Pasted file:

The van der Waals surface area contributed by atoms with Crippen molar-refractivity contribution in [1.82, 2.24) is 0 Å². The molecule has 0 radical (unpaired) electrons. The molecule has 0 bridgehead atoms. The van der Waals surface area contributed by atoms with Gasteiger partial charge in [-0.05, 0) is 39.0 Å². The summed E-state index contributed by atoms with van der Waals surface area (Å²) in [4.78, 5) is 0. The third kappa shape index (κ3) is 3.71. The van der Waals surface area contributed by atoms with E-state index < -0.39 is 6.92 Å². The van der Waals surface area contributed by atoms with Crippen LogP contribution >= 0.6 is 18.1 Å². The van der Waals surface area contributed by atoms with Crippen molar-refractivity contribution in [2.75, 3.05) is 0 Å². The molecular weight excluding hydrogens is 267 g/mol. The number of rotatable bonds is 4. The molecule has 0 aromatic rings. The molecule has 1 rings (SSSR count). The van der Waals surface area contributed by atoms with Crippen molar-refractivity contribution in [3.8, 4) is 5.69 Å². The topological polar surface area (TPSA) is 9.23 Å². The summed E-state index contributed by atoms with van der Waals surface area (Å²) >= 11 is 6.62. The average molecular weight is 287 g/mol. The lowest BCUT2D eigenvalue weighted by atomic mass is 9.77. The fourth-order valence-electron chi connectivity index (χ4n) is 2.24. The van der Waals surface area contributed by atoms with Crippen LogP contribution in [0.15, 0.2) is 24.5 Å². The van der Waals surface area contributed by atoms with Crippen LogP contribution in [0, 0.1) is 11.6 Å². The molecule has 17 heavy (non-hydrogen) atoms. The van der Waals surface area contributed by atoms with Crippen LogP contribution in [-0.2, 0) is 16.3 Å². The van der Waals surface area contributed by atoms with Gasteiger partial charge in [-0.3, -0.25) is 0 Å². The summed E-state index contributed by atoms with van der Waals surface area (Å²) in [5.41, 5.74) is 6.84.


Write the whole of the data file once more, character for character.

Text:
The van der Waals surface area contributed by atoms with Crippen molar-refractivity contribution in [1.82, 2.24) is 0 Å². The molecule has 0 radical (unpaired) electrons. The molecule has 0 bridgehead atoms. The van der Waals surface area contributed by atoms with Gasteiger partial charge in [-0.05, 0) is 39.0 Å². The summed E-state index contributed by atoms with van der Waals surface area (Å²) in [4.78, 5) is 0. The third kappa shape index (κ3) is 3.71. The van der Waals surface area contributed by atoms with E-state index < -0.39 is 6.92 Å². The van der Waals surface area contributed by atoms with Crippen LogP contribution >= 0.6 is 18.1 Å². The van der Waals surface area contributed by atoms with Crippen molar-refractivity contribution in [2.75, 3.05) is 0 Å². The molecular weight excluding hydrogens is 267 g/mol. The number of rotatable bonds is 4. The molecule has 0 aromatic rings. The molecule has 1 rings (SSSR count). The van der Waals surface area contributed by atoms with Crippen molar-refractivity contribution in [3.8, 4) is 5.69 Å². The topological polar surface area (TPSA) is 9.23 Å². The summed E-state index contributed by atoms with van der Waals surface area (Å²) >= 11 is 6.62. The average molecular weight is 287 g/mol. The lowest BCUT2D eigenvalue weighted by atomic mass is 9.77. The fourth-order valence-electron chi connectivity index (χ4n) is 2.24. The van der Waals surface area contributed by atoms with Crippen LogP contribution in [0.15, 0.2) is 24.5 Å². The van der Waals surface area contributed by atoms with Crippen LogP contribution in [0, 0.1) is 11.6 Å². The molecule has 17 heavy (non-hydrogen) atoms. The van der Waals surface area contributed by atoms with Crippen LogP contribution in [-0.2, 0) is 16.3 Å². The van der Waals surface area contributed by atoms with Gasteiger partial charge in [-0.3, -0.25) is 0 Å². The summed E-state index contributed by atoms with van der Waals surface area (Å²) in [5.41, 5.74) is 6.84.